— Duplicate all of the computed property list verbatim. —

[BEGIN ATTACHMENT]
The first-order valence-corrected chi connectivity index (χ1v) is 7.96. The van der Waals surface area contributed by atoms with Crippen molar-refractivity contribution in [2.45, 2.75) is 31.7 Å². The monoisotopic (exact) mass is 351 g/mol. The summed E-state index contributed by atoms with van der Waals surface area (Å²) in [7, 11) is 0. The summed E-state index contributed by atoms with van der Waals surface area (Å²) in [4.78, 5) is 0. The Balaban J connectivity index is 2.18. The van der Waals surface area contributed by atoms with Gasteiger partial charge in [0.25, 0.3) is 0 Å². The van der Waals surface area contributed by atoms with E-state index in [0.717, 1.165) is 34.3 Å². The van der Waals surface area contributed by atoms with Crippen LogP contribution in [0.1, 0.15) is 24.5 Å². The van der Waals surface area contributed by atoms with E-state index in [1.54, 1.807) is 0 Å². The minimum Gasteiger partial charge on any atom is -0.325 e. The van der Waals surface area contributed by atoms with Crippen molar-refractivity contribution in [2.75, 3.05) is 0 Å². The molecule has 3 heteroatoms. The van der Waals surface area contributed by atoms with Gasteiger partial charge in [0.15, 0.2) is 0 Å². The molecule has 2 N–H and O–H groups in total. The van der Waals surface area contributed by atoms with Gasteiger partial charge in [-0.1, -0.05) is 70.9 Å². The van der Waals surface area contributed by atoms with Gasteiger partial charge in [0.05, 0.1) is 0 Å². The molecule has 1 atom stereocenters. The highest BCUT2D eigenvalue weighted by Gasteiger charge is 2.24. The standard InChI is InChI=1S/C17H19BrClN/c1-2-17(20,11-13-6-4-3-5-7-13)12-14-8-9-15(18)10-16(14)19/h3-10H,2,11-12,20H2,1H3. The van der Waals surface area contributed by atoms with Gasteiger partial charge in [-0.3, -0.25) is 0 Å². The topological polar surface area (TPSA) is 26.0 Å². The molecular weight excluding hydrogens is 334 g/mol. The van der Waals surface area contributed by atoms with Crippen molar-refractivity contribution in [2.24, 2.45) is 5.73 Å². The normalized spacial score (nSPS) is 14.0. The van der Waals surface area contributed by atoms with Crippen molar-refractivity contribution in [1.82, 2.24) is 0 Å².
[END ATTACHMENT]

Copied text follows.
The first-order valence-corrected chi connectivity index (χ1v) is 7.96. The van der Waals surface area contributed by atoms with Crippen molar-refractivity contribution in [2.45, 2.75) is 31.7 Å². The monoisotopic (exact) mass is 351 g/mol. The summed E-state index contributed by atoms with van der Waals surface area (Å²) in [7, 11) is 0. The summed E-state index contributed by atoms with van der Waals surface area (Å²) in [4.78, 5) is 0. The Balaban J connectivity index is 2.18. The van der Waals surface area contributed by atoms with Gasteiger partial charge in [0.25, 0.3) is 0 Å². The van der Waals surface area contributed by atoms with E-state index in [0.717, 1.165) is 34.3 Å². The van der Waals surface area contributed by atoms with Crippen LogP contribution in [0.1, 0.15) is 24.5 Å². The van der Waals surface area contributed by atoms with E-state index in [1.54, 1.807) is 0 Å². The minimum Gasteiger partial charge on any atom is -0.325 e. The van der Waals surface area contributed by atoms with Crippen molar-refractivity contribution in [2.75, 3.05) is 0 Å². The molecule has 3 heteroatoms. The van der Waals surface area contributed by atoms with Gasteiger partial charge in [0.15, 0.2) is 0 Å². The molecule has 2 N–H and O–H groups in total. The van der Waals surface area contributed by atoms with Gasteiger partial charge in [-0.1, -0.05) is 70.9 Å². The van der Waals surface area contributed by atoms with Gasteiger partial charge in [0.05, 0.1) is 0 Å². The molecule has 1 atom stereocenters. The highest BCUT2D eigenvalue weighted by Gasteiger charge is 2.24. The standard InChI is InChI=1S/C17H19BrClN/c1-2-17(20,11-13-6-4-3-5-7-13)12-14-8-9-15(18)10-16(14)19/h3-10H,2,11-12,20H2,1H3. The van der Waals surface area contributed by atoms with Gasteiger partial charge in [-0.3, -0.25) is 0 Å². The topological polar surface area (TPSA) is 26.0 Å². The molecular weight excluding hydrogens is 334 g/mol. The van der Waals surface area contributed by atoms with Crippen molar-refractivity contribution in [2.24, 2.45) is 5.73 Å². The normalized spacial score (nSPS) is 14.0. The van der Waals surface area contributed by atoms with Crippen molar-refractivity contribution in [1.82, 2.24) is 0 Å².